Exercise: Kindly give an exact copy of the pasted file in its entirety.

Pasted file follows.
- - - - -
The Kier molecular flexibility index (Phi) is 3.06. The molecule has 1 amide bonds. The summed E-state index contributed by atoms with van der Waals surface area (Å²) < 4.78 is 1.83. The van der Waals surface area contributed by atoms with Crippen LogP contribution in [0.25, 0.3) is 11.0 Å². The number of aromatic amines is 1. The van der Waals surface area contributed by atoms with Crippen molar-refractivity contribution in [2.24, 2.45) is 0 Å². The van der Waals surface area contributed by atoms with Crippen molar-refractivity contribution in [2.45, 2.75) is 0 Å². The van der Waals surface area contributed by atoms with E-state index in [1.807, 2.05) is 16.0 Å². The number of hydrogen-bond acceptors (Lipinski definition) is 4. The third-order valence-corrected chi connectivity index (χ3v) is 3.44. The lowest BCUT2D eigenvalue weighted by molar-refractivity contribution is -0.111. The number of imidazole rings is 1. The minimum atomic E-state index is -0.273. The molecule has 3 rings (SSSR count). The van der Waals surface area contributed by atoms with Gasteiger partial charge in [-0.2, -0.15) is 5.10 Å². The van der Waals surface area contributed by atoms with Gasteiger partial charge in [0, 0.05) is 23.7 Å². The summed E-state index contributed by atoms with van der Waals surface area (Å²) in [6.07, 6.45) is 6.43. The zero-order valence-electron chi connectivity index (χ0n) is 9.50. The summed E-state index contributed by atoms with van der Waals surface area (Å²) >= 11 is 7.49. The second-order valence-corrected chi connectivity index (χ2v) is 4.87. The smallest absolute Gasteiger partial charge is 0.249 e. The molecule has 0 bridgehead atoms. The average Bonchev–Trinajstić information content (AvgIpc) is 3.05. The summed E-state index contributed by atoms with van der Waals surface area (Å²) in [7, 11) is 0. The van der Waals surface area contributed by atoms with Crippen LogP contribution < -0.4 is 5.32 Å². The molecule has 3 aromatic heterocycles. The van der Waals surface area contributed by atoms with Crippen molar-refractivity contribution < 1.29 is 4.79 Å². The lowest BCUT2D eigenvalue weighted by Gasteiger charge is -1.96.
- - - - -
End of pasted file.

The Kier molecular flexibility index (Phi) is 3.06. The molecule has 1 amide bonds. The summed E-state index contributed by atoms with van der Waals surface area (Å²) < 4.78 is 1.83. The van der Waals surface area contributed by atoms with Crippen LogP contribution in [0.25, 0.3) is 11.0 Å². The number of aromatic amines is 1. The van der Waals surface area contributed by atoms with Crippen molar-refractivity contribution in [2.24, 2.45) is 0 Å². The van der Waals surface area contributed by atoms with Crippen molar-refractivity contribution in [2.45, 2.75) is 0 Å². The van der Waals surface area contributed by atoms with E-state index in [1.807, 2.05) is 16.0 Å². The number of hydrogen-bond acceptors (Lipinski definition) is 4. The third-order valence-corrected chi connectivity index (χ3v) is 3.44. The lowest BCUT2D eigenvalue weighted by molar-refractivity contribution is -0.111. The number of imidazole rings is 1. The minimum atomic E-state index is -0.273. The molecule has 3 rings (SSSR count). The van der Waals surface area contributed by atoms with Gasteiger partial charge in [-0.2, -0.15) is 5.10 Å². The van der Waals surface area contributed by atoms with Gasteiger partial charge in [0, 0.05) is 23.7 Å². The summed E-state index contributed by atoms with van der Waals surface area (Å²) in [6.07, 6.45) is 6.43. The zero-order valence-electron chi connectivity index (χ0n) is 9.50. The summed E-state index contributed by atoms with van der Waals surface area (Å²) >= 11 is 7.49. The second-order valence-corrected chi connectivity index (χ2v) is 4.87. The smallest absolute Gasteiger partial charge is 0.249 e. The molecule has 0 bridgehead atoms. The average Bonchev–Trinajstić information content (AvgIpc) is 3.05. The summed E-state index contributed by atoms with van der Waals surface area (Å²) in [7, 11) is 0. The van der Waals surface area contributed by atoms with Crippen LogP contribution < -0.4 is 5.32 Å². The molecule has 3 aromatic heterocycles. The van der Waals surface area contributed by atoms with Crippen molar-refractivity contribution < 1.29 is 4.79 Å². The lowest BCUT2D eigenvalue weighted by Gasteiger charge is -1.96.